I always wore a clean pair of jeans, never anything fitted. then again, I had not watched television save cartoons with my children since 1993, so I was never wired to appreciate class distinction, Though I understood there were such things. And have never dressed up for any occasion including political events. Or regretted not doing so. Some where I was the only one that didn't. One time when the Cosmos club (name dropping I’m sorry) I was refused entry for a lunch. One of my hosts gave me a string tie he got from his room, appears I wasn’t all that unusual. It wasn't being argumentative or disrespectful Though I'm 'm certain to some it appeared so, and I was never obsequious about it. I'd joke that I was the token engineer. Which turned out to serve me well in negotiations where too often there's an underlying power game, but I've never been an "aw shucks" actor. And since I was known to be helpful and sympathetic in the T sense, I'd Never leave a meeting or a call without a commitment to act and deliver. Which seemed to lessen any offense taken as I thought and often those on the other side of the table understood this was a sign of respect as I did, which they did too because I valued their time, by putting my best and final offer on the table first not in a cruel way and would only bring decision makers who understand their word was and had to be their bond, else I would not go and I’d never look to them or allow the others to appeal a decision or use that as a negotiating tactic “I need to talk to the boss first). They could be confident of the result, and not regret being direct themselves which I would also appreciate. Answering the question of “what I would do in your shoes before asked, which they might be too shy to do with what and why usually based on me having a better understanding of their challenges they faced perhaps better than they did. Something I wish I’d see in Zuckerberg. “what would I do in your shoes for what result. A very Asian approach that some business schools teach. that both sides expect and seldom seen in others especially westerners. Granted this usually meant they had done their homework too, With the rigor of preparing for a serious test or testimony out of equal respect. Save if it was a known to be informal event where I’d give better than I got. Poking at sacred cows, including myself. Made for Good fun, and a less stressful good life. Specifically, when this meant I never had to sustain a lie. Just the facts as best you know them please and I’ll do the same for you, so I don’t have to remember what I said last encounter or require a staff to remember for me and in remembering give them the opportunity to twist my own actions to their liking.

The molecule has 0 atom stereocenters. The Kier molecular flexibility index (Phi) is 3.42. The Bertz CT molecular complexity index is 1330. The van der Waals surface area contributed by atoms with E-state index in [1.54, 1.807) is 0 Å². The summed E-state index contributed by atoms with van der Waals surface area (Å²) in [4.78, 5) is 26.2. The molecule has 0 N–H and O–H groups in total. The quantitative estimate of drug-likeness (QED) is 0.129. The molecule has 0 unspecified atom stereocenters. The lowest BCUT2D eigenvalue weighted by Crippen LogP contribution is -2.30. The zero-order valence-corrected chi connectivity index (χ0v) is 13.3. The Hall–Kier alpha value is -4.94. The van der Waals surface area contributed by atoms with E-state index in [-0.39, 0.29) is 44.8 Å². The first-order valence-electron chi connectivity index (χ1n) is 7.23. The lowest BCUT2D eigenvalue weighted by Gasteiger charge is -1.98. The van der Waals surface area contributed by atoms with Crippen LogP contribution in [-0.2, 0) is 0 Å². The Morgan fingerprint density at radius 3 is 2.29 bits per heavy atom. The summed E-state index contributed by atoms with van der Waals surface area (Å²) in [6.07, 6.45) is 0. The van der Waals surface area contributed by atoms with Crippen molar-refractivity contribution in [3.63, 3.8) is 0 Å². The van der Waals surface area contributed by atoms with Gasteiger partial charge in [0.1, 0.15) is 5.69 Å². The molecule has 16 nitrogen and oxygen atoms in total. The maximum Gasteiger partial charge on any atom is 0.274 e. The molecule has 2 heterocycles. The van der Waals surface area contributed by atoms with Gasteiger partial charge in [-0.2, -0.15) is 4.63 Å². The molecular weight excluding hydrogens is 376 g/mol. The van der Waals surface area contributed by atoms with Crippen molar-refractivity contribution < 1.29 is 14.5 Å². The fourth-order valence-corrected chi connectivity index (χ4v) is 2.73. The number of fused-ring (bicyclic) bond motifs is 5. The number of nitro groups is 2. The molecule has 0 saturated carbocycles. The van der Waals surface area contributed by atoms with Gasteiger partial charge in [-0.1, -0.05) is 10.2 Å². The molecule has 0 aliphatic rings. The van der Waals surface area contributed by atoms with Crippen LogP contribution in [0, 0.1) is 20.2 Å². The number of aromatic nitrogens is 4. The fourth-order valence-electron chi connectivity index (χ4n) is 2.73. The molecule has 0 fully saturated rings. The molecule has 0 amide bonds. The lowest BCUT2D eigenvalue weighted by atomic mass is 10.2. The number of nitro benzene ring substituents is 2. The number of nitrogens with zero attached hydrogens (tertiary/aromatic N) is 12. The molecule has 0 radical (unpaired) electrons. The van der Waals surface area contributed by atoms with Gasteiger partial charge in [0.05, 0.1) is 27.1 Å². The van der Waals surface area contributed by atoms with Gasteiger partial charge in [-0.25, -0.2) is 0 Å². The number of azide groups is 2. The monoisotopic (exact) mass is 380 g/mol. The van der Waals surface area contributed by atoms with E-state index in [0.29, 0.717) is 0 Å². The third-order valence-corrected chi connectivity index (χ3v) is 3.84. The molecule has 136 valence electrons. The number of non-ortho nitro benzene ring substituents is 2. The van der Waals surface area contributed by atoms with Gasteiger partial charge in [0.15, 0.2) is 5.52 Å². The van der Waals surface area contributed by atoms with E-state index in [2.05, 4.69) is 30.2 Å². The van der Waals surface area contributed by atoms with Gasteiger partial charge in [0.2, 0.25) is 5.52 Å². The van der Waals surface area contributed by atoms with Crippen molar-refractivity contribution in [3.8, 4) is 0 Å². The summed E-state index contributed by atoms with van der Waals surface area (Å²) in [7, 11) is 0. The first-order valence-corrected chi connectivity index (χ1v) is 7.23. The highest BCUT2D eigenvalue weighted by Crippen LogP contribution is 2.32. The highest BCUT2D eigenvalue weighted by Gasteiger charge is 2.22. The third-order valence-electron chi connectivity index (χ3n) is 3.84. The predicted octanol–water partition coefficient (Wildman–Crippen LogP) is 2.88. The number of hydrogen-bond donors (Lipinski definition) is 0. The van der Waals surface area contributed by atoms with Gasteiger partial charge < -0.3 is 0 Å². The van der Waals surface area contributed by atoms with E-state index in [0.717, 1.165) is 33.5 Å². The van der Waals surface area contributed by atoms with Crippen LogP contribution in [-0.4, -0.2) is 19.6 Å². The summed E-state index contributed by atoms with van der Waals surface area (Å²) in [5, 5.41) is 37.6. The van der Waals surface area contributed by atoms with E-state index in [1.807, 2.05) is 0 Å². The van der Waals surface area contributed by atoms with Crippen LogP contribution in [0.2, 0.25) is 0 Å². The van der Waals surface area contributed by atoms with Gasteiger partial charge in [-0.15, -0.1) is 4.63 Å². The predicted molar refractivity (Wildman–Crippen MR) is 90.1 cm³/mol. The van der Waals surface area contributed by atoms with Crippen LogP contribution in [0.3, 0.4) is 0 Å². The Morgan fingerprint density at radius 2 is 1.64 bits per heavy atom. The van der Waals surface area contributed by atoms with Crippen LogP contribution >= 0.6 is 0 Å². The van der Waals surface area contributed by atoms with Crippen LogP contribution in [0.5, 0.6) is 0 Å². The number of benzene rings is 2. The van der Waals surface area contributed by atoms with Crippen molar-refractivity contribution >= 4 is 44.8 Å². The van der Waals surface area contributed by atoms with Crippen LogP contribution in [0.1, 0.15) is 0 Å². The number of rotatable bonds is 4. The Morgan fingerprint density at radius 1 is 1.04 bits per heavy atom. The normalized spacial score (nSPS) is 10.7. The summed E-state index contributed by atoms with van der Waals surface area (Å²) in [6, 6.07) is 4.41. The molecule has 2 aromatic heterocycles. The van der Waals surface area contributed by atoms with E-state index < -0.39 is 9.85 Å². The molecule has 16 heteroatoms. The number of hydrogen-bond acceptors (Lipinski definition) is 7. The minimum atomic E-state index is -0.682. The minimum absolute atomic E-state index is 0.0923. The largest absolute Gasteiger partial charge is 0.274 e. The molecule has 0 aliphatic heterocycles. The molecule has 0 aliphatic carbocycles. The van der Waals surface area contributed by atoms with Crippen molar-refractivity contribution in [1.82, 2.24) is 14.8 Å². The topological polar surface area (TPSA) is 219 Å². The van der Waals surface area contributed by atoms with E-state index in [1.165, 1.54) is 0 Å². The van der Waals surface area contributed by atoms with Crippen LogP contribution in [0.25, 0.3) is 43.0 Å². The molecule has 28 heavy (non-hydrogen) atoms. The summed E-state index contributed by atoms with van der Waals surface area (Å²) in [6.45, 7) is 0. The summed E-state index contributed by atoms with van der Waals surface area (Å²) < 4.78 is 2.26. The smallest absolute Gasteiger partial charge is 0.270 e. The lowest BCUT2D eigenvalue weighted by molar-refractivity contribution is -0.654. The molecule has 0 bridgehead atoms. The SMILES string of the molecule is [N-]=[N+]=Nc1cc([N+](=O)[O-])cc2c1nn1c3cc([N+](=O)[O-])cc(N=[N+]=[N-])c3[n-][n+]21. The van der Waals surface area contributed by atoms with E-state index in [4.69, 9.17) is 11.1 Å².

Michael said...

Earnest Prole

"Do you have any idea what an ancient lost world that is? I would visit with a member friend thirty years or so ago and it was mummified even then."

LOL. Same as it's been. Earnest, these are the very people who run your life, who decide what to tell you to do.

At Spring Jinx last year it was a new ossified crowd replacing the old. They don't wear t shirts.

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I wonder if people have really thought about what it means for a huge organization to have a "hacker mentality." As the organization grows, both the opportunity and the need for radical change will naturally diminish. Facebook's core product has been the same for a decade, plus or minus some tinkering at the edges.

The one place a "hacker mentality" becomes more useful as an organization grows is in fending off rivals who joined the organization after the initial founding phase. I wonder if Zuckerberg isn't insecure about potential "helpers" with MBAs and nice suits.

Zach said...

I've often thought you can tell a lot about a Silicon Valley company by the level of education the founders dropped out of.

Google: Page and Brin dropped out of Stanford Grad school. Hires a lot of advanced degrees and made a big deal about asking brain teasers in the interview process, until they figured out this was useless. The mark of quality in their eyes is getting the degree they were aimed towards.

Facebook: Zuckerberg dropped out of Harvard (undergrad). Upper management is chock full of Harvard grads. Lots of emphasis on hacker ethos / founder veneration (possibly to fend off rivals). The mark of quality is the degree he was aimed towards.

Peter Thiel: Philosophy at Stanford (undergrad), J.D. at Stanford Law, clerked for the Eleventh Circuit, securities lawyer at Sullivan & Cromwell, traded derivatives at Credit Suisse. Thinks education is a waste of time and pays kids not to go to college! Having grabbed every brass ring there is, there's no last level of achievement he covets -- instead he values people who opt out of the system he bought into so completely.

Twitter is harder to fit into this framework. The founders aren't really college folks, and the internal company politics are legendarily vicious. They started out with a fully formed product, and have spent the entire time since then fighting amongst themselves about who gets the credit and the money.

Earnest Prole said...

Same as it's been.

Old Money is always being surpassed by New Money, so it clings to institutions like the Bohemian Club to postpone the inevitable. You think your family is rich because it’s worth ten or twenty million dollars, then you meet a software engineer in a t-shirt worth ten times that much, with no children and grandchildren scheming to take it all away. Sure it stings.